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fiesta! Pogues legend Shane McGowan marks St Patrick’s Day with lyrics to his best party song

'We have the song of the chochona, we have brandy and half corona'


Shane's St Patrick's Day picture

Shane's St Patrick's Day picture

Shane's St Patrick's Day picture

Pogues legend Shane MacGowan has been getting into the St Patrick’s Day spirit by posting a picture of himself with a bowl of shamrock alongside lyrics to one of his greatest party songs.

He has written: “We have the song of the chochona, we have brandy and half corona” which is from the song ‘Fiesta’.

Fans joined in to wish Shane a “Happy St Patrick’s day," declaring him a legend and adding: “Hail glorious Shane MacGowan.”

“Looking great! Happy St Paddy's day," one said, while another added: “Loving the My Lovely Horse mug”, in other posts that featured numerous Irish tricolours and shamrock emojis.

Another lovely message was posted by Shane’s great pal, Imelda May, who wrote: “Big love to you my friend. I was thinking of you this morning as I belted out The Irish Rover in London Town," alongside a green heart.

The Dublin singer, who recently lost her beloved mum Madge, opened up about how "life isn't the same" without her.

She told Ray D’Arcy on RTE Radio One: "We just miss her like mad. We love her so much.

"Life is not the same without her and she was a very strong character and funny as hell and very loving. It’s just not the same.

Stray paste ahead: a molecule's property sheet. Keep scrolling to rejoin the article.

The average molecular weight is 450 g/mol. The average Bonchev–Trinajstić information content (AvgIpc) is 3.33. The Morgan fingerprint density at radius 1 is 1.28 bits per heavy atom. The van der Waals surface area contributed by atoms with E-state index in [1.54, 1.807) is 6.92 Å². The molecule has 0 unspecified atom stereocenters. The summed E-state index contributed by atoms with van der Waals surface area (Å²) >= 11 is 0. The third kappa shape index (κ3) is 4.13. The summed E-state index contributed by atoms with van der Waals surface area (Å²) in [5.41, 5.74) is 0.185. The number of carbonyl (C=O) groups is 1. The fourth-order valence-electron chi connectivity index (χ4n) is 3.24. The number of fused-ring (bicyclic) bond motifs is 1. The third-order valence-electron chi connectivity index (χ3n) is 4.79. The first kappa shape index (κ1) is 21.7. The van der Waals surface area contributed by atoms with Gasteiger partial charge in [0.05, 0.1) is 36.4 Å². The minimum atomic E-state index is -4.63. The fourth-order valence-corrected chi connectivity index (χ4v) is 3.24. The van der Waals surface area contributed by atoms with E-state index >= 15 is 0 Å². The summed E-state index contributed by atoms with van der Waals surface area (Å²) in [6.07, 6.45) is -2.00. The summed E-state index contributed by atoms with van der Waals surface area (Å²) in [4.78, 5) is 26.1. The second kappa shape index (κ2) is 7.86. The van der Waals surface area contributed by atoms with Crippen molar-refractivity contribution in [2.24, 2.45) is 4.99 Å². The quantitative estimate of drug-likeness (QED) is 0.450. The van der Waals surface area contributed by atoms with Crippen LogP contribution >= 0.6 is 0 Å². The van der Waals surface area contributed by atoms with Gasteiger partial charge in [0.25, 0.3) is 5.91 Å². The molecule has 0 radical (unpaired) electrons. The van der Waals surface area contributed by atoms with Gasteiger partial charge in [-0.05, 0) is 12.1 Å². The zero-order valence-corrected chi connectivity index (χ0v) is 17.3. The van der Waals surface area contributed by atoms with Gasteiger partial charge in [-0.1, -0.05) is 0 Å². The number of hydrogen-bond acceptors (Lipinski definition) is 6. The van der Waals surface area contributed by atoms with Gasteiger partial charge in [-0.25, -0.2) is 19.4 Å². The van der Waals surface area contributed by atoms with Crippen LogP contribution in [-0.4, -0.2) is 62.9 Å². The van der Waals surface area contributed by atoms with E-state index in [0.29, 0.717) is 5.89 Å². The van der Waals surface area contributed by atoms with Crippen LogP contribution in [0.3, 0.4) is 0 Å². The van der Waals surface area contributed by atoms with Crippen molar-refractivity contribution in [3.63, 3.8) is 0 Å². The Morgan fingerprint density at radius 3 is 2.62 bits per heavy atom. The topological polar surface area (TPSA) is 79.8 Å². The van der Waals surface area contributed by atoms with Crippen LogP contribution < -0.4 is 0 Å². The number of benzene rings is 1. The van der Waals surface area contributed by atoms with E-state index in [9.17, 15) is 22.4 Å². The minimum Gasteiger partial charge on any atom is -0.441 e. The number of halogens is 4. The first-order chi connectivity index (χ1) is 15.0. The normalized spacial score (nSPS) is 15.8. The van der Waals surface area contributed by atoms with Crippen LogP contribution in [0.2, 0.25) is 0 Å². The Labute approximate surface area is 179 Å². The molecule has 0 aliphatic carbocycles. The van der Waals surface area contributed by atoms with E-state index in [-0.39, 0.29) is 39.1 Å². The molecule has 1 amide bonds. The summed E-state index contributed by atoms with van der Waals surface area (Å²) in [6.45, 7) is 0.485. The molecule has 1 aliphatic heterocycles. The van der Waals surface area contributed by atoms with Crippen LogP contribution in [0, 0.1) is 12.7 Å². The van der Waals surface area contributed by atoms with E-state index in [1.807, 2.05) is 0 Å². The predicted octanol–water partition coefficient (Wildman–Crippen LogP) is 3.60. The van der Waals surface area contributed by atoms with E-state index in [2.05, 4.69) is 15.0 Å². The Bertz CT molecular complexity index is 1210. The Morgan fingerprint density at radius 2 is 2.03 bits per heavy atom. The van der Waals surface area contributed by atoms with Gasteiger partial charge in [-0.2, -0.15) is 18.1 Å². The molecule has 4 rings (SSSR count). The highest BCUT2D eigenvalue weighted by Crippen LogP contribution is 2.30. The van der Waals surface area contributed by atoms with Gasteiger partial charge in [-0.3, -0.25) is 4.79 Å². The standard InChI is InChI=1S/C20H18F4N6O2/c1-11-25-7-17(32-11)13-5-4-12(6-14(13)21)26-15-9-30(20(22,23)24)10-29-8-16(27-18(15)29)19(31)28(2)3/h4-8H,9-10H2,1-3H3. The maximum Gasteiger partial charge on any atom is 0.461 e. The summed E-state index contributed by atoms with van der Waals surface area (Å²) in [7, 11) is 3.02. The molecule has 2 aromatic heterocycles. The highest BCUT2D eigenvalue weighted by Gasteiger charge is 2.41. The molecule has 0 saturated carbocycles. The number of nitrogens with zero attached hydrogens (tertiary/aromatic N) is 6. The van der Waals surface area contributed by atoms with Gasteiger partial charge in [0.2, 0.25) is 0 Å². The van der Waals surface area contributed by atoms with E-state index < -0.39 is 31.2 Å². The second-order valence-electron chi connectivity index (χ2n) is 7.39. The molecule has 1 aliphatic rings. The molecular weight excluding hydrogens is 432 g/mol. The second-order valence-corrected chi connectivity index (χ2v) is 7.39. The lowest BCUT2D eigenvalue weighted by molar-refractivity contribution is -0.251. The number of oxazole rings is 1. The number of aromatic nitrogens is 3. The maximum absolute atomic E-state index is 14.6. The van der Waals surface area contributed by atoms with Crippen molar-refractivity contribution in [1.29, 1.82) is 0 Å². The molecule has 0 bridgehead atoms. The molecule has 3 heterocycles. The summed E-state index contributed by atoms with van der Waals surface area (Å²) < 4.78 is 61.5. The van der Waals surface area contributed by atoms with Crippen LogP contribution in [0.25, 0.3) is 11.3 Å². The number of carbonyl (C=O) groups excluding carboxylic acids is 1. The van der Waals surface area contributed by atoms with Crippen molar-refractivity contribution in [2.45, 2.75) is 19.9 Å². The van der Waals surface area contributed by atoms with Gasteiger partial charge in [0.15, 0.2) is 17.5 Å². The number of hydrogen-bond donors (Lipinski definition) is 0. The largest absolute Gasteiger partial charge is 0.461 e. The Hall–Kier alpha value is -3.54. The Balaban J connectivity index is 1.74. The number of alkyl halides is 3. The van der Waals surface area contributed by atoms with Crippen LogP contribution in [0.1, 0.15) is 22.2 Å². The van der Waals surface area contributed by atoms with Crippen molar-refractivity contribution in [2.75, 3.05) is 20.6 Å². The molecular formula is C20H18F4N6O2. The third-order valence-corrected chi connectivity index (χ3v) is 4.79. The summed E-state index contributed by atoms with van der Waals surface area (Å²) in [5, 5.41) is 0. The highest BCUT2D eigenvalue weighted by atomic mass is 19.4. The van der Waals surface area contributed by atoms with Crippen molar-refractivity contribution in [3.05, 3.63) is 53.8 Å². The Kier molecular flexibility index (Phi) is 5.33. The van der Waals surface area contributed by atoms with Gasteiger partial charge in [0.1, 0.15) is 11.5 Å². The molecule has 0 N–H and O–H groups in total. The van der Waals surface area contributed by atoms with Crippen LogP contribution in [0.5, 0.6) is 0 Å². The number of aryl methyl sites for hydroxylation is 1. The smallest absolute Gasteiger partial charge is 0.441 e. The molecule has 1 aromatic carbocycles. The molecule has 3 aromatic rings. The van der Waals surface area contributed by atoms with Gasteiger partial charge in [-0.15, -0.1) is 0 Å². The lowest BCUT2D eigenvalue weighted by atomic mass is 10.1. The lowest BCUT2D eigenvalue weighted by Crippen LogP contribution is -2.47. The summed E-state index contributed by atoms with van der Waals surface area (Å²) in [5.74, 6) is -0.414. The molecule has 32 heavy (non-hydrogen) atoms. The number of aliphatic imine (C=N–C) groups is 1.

"It’s my mammy. I always thought she would live forever. You don’t want them to ever go away. I just loved her so much."

However, Imelda explained how she isn't angry about her mum's passing as it was "the ideal death".

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She said: "I mean there is no unfairness in her death at all so it’s not like losing a child. There is no unfairness.

"She died at home, in her bed, surrounded by love. There is no anger in it with that. It is the way it should be.

"She had the ideal death if you like, the dream."

But she revealed that she struggled with guilt after her mum's passing.

She said: "One thing over the last while that I was able to reflect upon was the guilt of me being away and living away."

However, after reflecting on it, she realised she is happy she gave her mum some "excitement”.

The 47-year-old explained: "But I am glad that I was able to give them excitement because god knows my mam and dad loved excitement so I was able to bring them to gigs and give them the best seats in the house and put them up in a hotel.

"They were my entourage.

"I would bring them to my television shows… I loved seeing how much they loved it so I miss her greatly."

Last month, Shane celebrated his new documentary 'A Crock of Gold: A Few Rounds with Shane MacGowan' with a party in the Light House Cinema in Smithfield.

The film, made by Julien Temple, dives into the life of Shane MacGowan, best known as the lead singer and songwriter of the Pogues, who famously combined traditional Irish music with the energy of punk rock.

The documentary features unseen archival footage from the band and his family.

Johnny Depp, former Sinn Fein leader Gerry Adams, and Bono all feature in the documentary.

The event was attended by actors Johnny Depp and Robert Sheehan.

Meanwhile, Shane's new book, The Eternal Buzz and the Crock of Gold which is set to be released in April, will have a limited print of 1,000 copies.

Each copy comes with a £5,000 price tag which includes a handwritten note from Shane and a certificate of ownership.

The book is filled with art, photography and unpublished writings all curated by the former Pogues singer.

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